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Global warming: New study sharpens ‘hockey stick’

Recent warming seen as unprecedented spike

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NASA data shows that almost the entire planet saw above-average temperatures in January.

By Summit Voice

SUMMIT COUNTY — Paleoclimatologists say they’ve managed to establish an accurate global temperature record going back about 11,000 years to the end of the last ice age, showing that the pace of warming during the past century is unprecedented.

There have been times during the Holocene when the Earth was warmer than it is now, but never before have temperatures spiked as dramatically, said Candace Major, program director in the National Science Foundation’s Division of Ocean Sciences. Continue reading

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Climate: New clues for ancient Great Basin lakes

Nevada’s Walker Lake is a remnant of one of the great inland lakes that covered parts of the Great Basin during the last glacial cooling period. Image courtesy NASA Earth Observatory.

Glacial climate regime may have enhanced Southwest Monsoon

By Summit Voice

SUMMIT COUNTY — Geologists and paleoclimatologists have long known that the great basins of the intermountain West were once filled with water, forming vast inland seas. At the peak of the last glacial cooling period, about 14,000 to 20,000 years ago as much as a quarter of Nevada and Utah were covered with water.

What’s not exactly clear is where and when the water came from, but a new study led by a Texas A&M researcher offers additional clues, suggesting that the additional moisture came from a powerful, enhanced summer monsoon.

First, the scientists set out to test the prevailing hypothesis that the water resulted from a shift in the winter storm track that now generally carries storm to the north of the Great Basin, into northern California, Washington and Oregon. Continue reading

Climate: Did a giant meteor trigger the holocene era?

Impact of Eltanin meteor may have been a climate game-changer

By Summit Voice

FRISCO — A meteor that crashed into the ocean about 2.5 million years ago may have had a much bigger effect on Earth’s climate than has previously been acknowledged.

The impact of the mountain-size chunk of space flotsam — the Eltanin meteor — may have injected massive amounts of water vapor, sulfur and dust into the stratosphere, shifting the planet’s climate into fast-forward from the Pleistocene into the Holocene era.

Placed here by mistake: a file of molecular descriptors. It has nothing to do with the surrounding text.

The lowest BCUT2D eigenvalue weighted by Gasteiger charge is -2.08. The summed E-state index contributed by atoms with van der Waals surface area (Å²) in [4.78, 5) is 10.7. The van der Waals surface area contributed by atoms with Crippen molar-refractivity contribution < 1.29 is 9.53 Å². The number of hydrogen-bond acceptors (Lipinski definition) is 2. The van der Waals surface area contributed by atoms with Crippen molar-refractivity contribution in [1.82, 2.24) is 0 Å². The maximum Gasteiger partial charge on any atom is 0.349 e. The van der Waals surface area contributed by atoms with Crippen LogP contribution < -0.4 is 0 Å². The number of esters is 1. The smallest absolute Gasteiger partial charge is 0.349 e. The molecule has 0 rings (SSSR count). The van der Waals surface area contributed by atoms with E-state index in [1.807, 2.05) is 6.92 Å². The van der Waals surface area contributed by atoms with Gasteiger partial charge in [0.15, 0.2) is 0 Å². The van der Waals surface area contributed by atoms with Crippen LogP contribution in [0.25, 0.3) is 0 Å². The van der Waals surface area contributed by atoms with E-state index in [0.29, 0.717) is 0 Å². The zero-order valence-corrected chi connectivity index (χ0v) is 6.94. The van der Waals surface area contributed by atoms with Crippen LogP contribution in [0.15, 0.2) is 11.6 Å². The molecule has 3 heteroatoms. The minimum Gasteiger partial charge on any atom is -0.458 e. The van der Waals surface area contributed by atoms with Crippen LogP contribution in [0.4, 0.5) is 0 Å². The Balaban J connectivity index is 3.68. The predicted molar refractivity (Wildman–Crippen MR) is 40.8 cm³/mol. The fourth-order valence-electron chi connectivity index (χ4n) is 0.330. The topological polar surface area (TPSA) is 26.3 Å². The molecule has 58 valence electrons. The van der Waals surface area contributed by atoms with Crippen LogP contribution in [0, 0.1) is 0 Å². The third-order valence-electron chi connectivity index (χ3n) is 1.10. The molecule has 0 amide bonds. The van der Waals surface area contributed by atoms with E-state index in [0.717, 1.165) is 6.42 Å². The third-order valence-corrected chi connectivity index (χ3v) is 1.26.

“This is the only known deep-ocean impact event on the planet and it’s largely been forgotten because there’s no obvious giant crater to investigate, as there would have been if it had hit a landmass,” said Professor James Goff, lead author of a forthcoming paper in the Journal of Quaternary Science. Goff is co-director of the University of New South Wales’ Australia-Pacific Tsunami Research Centre and Natural Hazards Research Laboratory. Continue reading

Global warming: Monkeys in trouble?

Mandrillus leucophaeus, or drill, are already are overhunted and rare, but now could face the additional pressures of warming temperatures, based on information culled from their genes and their homeland's fossil and pollen records. Credit: Photo courtesy of Nelson Ping

New study focuses on climate change impacts in equatorial region

By Summit Voice

SUMMIT COUNTY — Researchers combining genetic information from rare African monkeys with historic climate data from the mid-Holocene era say the species could face a significant threat if the forest dries out and vegetation becomes sparser amid warming temperatures.

Researchers discovered genetic signs that coincide with the conditions that mirror current climate projections for the equator around the globe in the next 100 years. Continue reading

Solar activity may be linked to regional climate changes

New studies suggest that periods of high solar activity may cool parts of the Pacific Ocean, perhaps by influencing large-scale ocean circulation.

Sun’s cycles may influence El Niño-La Niña cycles

By Summit Voice

SUMMIT COUNTY — Swedish scientists say they’ve been able to establish a connection between solar cycles and regional climate changes on Earth.

By reconstructing surface water temperatures from plankton stored in a sediment core taken from the seabed off the west coast of Baja California Sur, Mexico, the researchers showed how the surface water temperature in the tropical parts of the eastern Pacific varied with the sun’s activity between 7,000 and 11,000 years ago. Their research shows that high solar activity had a cooling effect in this region.

“It is perhaps a similar phenomenon that we are seeing here today”, said Raimund Muscheler a researcher at the Department of Earth and Ecosystem Sciences at Lund University in Sweden. “Last year’s cold winter in Sweden could intuitively be seen to refute global warming. But the winter in Greenland was exceptionally mild. Both phenomena coincide with low solar activity and the sun’s activity probably influences the local climate variations.” Continue reading

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